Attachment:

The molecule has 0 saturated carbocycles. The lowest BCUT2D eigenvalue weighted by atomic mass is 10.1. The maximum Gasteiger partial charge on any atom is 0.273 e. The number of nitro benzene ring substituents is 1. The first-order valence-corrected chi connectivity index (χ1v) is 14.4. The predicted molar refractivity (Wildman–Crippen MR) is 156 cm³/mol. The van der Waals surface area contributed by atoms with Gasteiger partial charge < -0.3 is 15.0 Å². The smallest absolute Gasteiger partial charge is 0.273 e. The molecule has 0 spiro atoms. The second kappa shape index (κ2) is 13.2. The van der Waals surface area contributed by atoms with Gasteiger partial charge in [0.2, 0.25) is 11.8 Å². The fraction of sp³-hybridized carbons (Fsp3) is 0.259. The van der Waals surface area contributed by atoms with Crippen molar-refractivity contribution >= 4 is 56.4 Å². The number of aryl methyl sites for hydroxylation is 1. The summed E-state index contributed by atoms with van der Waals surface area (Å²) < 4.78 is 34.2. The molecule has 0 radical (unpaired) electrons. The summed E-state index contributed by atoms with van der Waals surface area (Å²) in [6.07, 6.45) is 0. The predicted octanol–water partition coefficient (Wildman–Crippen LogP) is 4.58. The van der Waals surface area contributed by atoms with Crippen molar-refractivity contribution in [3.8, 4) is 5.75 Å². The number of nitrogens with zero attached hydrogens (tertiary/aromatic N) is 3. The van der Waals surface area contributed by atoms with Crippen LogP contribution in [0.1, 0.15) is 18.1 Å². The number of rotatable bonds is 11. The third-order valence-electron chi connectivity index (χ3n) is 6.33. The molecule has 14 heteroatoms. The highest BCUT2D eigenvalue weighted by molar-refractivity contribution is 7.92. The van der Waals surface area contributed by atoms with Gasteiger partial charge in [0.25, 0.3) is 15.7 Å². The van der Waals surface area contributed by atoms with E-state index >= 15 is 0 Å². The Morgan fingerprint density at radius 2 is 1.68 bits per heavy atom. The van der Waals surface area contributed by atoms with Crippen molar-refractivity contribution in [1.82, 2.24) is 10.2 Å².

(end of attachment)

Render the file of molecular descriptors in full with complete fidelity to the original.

The molecule has 0 saturated carbocycles. The lowest BCUT2D eigenvalue weighted by atomic mass is 10.1. The maximum Gasteiger partial charge on any atom is 0.273 e. The number of nitro benzene ring substituents is 1. The first-order valence-corrected chi connectivity index (χ1v) is 14.4. The predicted molar refractivity (Wildman–Crippen MR) is 156 cm³/mol. The van der Waals surface area contributed by atoms with Gasteiger partial charge < -0.3 is 15.0 Å². The smallest absolute Gasteiger partial charge is 0.273 e. The molecule has 0 spiro atoms. The second kappa shape index (κ2) is 13.2. The van der Waals surface area contributed by atoms with Gasteiger partial charge in [0.2, 0.25) is 11.8 Å². The fraction of sp³-hybridized carbons (Fsp3) is 0.259. The van der Waals surface area contributed by atoms with Crippen molar-refractivity contribution >= 4 is 56.4 Å². The number of aryl methyl sites for hydroxylation is 1. The summed E-state index contributed by atoms with van der Waals surface area (Å²) < 4.78 is 34.2. The molecule has 0 radical (unpaired) electrons. The summed E-state index contributed by atoms with van der Waals surface area (Å²) in [6.07, 6.45) is 0. The predicted octanol–water partition coefficient (Wildman–Crippen LogP) is 4.58. The van der Waals surface area contributed by atoms with Crippen molar-refractivity contribution in [3.8, 4) is 5.75 Å². The number of nitrogens with zero attached hydrogens (tertiary/aromatic N) is 3. The van der Waals surface area contributed by atoms with Crippen LogP contribution in [0.1, 0.15) is 18.1 Å². The number of rotatable bonds is 11. The third-order valence-electron chi connectivity index (χ3n) is 6.33. The molecule has 14 heteroatoms. The highest BCUT2D eigenvalue weighted by molar-refractivity contribution is 7.92. The van der Waals surface area contributed by atoms with Gasteiger partial charge in [0.25, 0.3) is 15.7 Å². The van der Waals surface area contributed by atoms with E-state index >= 15 is 0 Å². The Morgan fingerprint density at radius 2 is 1.68 bits per heavy atom. The van der Waals surface area contributed by atoms with Crippen molar-refractivity contribution in [1.82, 2.24) is 10.2 Å².